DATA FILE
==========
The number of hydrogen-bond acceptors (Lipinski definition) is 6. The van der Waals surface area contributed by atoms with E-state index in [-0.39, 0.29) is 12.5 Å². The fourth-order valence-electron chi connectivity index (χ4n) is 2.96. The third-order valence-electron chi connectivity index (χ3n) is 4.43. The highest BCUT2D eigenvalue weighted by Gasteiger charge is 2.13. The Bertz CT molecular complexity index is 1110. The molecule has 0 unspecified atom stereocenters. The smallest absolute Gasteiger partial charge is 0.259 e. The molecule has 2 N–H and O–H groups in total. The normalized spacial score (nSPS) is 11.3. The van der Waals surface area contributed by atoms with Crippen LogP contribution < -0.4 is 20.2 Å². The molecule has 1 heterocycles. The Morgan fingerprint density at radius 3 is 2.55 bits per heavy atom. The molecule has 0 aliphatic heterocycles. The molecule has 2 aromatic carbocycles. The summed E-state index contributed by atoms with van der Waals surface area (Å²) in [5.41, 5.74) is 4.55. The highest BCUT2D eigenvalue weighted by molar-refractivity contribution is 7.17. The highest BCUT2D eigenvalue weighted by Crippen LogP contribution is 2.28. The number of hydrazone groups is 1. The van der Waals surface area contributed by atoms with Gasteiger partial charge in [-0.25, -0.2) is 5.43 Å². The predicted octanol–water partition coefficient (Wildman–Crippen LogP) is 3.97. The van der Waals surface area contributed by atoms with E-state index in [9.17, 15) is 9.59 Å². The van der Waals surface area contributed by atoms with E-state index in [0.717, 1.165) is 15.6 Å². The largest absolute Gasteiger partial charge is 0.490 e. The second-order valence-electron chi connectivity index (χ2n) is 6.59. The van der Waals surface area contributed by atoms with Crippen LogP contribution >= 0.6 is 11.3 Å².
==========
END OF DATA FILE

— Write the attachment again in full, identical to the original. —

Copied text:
The number of hydrogen-bond acceptors (Lipinski definition) is 6. The van der Waals surface area contributed by atoms with E-state index in [-0.39, 0.29) is 12.5 Å². The fourth-order valence-electron chi connectivity index (χ4n) is 2.96. The third-order valence-electron chi connectivity index (χ3n) is 4.43. The highest BCUT2D eigenvalue weighted by Gasteiger charge is 2.13. The Bertz CT molecular complexity index is 1110. The molecule has 0 unspecified atom stereocenters. The smallest absolute Gasteiger partial charge is 0.259 e. The molecule has 2 N–H and O–H groups in total. The normalized spacial score (nSPS) is 11.3. The van der Waals surface area contributed by atoms with Crippen LogP contribution < -0.4 is 20.2 Å². The molecule has 1 heterocycles. The Morgan fingerprint density at radius 3 is 2.55 bits per heavy atom. The molecule has 0 aliphatic heterocycles. The molecule has 2 aromatic carbocycles. The summed E-state index contributed by atoms with van der Waals surface area (Å²) in [5.41, 5.74) is 4.55. The highest BCUT2D eigenvalue weighted by molar-refractivity contribution is 7.17. The highest BCUT2D eigenvalue weighted by Crippen LogP contribution is 2.28. The number of hydrazone groups is 1. The van der Waals surface area contributed by atoms with Gasteiger partial charge in [-0.25, -0.2) is 5.43 Å². The predicted octanol–water partition coefficient (Wildman–Crippen LogP) is 3.97. The van der Waals surface area contributed by atoms with E-state index in [9.17, 15) is 9.59 Å². The van der Waals surface area contributed by atoms with E-state index in [0.717, 1.165) is 15.6 Å². The largest absolute Gasteiger partial charge is 0.490 e. The second-order valence-electron chi connectivity index (χ2n) is 6.59. The van der Waals surface area contributed by atoms with Crippen LogP contribution >= 0.6 is 11.3 Å².